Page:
By the time President’s Day comes around, I’m usually done with winter. I’m sick of shoveling snow and peeling my frozen wipers off the windshield each morning. There’s something about going to work before the sun comes up, only to drive home from work in more darkness, that screams “Seasonal affective disorder!” The short days and long nights make me feel as if work is the only thing I have time to do. That, and watch The Housewives of Orange County—both of which are depressing upon further reflection.

That’s why I greet each February day above 50 degrees like a long-lost friend. Unfortunately, when I’m under the sway of the sunshine streaming through my office window, I forget all the things I never liked about that long-lost friend, like why that friend was “lost” to begin with. Let’s face it—we live in Connecticut, and we get to enjoy the full range of the four seasons. (Those who don’t tend to winter in Florida until the brutal humidity of June sends them scurrying back to us.) The gift of this is that we are never more than a few months away from starting the next season.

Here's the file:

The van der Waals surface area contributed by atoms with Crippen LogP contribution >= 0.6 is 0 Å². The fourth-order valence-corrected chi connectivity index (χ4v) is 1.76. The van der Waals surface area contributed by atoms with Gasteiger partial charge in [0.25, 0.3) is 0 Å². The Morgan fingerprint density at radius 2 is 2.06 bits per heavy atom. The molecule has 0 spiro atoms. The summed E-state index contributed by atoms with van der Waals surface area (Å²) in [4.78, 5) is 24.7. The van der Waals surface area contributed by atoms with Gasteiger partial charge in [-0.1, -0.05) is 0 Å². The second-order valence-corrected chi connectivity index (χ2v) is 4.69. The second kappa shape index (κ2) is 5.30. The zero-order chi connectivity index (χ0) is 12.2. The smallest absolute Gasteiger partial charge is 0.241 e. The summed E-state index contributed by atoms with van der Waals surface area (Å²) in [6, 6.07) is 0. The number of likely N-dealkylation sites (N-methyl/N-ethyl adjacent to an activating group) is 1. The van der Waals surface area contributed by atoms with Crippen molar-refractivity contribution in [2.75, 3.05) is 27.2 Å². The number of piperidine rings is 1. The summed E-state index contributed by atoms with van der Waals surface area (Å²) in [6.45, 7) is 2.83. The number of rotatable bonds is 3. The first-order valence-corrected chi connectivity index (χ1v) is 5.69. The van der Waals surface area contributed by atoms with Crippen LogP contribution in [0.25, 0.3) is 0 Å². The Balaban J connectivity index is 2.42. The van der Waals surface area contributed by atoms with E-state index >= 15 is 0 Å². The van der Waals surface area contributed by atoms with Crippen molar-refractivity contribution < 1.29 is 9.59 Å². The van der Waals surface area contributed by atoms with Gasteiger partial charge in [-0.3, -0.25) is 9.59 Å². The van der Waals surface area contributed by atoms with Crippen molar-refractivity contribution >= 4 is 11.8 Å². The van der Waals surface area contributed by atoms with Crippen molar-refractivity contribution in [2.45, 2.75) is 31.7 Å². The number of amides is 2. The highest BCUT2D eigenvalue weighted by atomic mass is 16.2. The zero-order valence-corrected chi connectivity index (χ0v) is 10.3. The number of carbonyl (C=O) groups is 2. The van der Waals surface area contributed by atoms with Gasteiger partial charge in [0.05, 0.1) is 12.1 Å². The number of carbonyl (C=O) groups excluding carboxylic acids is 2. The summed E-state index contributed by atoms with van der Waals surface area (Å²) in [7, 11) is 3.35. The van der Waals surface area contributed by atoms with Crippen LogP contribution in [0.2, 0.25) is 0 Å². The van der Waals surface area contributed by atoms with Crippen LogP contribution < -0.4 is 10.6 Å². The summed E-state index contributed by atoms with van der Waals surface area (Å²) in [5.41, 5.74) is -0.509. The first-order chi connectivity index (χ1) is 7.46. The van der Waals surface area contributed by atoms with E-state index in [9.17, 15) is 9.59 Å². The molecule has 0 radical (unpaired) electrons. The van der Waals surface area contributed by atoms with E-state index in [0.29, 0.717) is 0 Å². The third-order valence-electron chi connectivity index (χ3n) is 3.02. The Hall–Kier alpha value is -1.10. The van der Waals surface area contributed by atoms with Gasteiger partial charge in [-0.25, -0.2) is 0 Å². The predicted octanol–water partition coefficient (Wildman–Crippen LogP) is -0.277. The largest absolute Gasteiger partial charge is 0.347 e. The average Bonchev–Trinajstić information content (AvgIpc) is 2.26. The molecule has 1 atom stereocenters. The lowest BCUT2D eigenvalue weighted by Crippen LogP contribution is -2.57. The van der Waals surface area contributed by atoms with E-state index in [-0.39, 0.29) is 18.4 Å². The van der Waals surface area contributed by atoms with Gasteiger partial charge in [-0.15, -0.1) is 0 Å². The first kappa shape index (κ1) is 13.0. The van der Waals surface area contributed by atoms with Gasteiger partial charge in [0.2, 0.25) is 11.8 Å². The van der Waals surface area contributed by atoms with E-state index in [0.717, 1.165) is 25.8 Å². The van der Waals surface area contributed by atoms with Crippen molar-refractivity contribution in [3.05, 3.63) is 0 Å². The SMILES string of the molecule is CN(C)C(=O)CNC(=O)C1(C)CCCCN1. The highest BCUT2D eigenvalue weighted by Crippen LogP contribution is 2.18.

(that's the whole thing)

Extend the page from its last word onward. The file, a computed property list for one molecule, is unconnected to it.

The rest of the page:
People who live in consistent climates will never know the joys of busting out the short-sleeved shirts and swimming trunks for the first time in months, nor will they revel in the newfound warmth of a sweatshirt pulled out of the attic as the first fallen leaves crunch under their feet. They will never experience the absurdity that finds someone scrambling for a jacket to escape the chill in autumn when the thermometer drops to 60, only to see that same person toss away that jacket to “enjoy the fresh air” the first time it rises to 60 in the spring. We are a population with multiple personalities—personalities we change along with the clothes we pull out of mothballs. Our seasonal short-term memory allows us to be surprised and delighted at each change in the weather even as we forget the negatives that accompany them.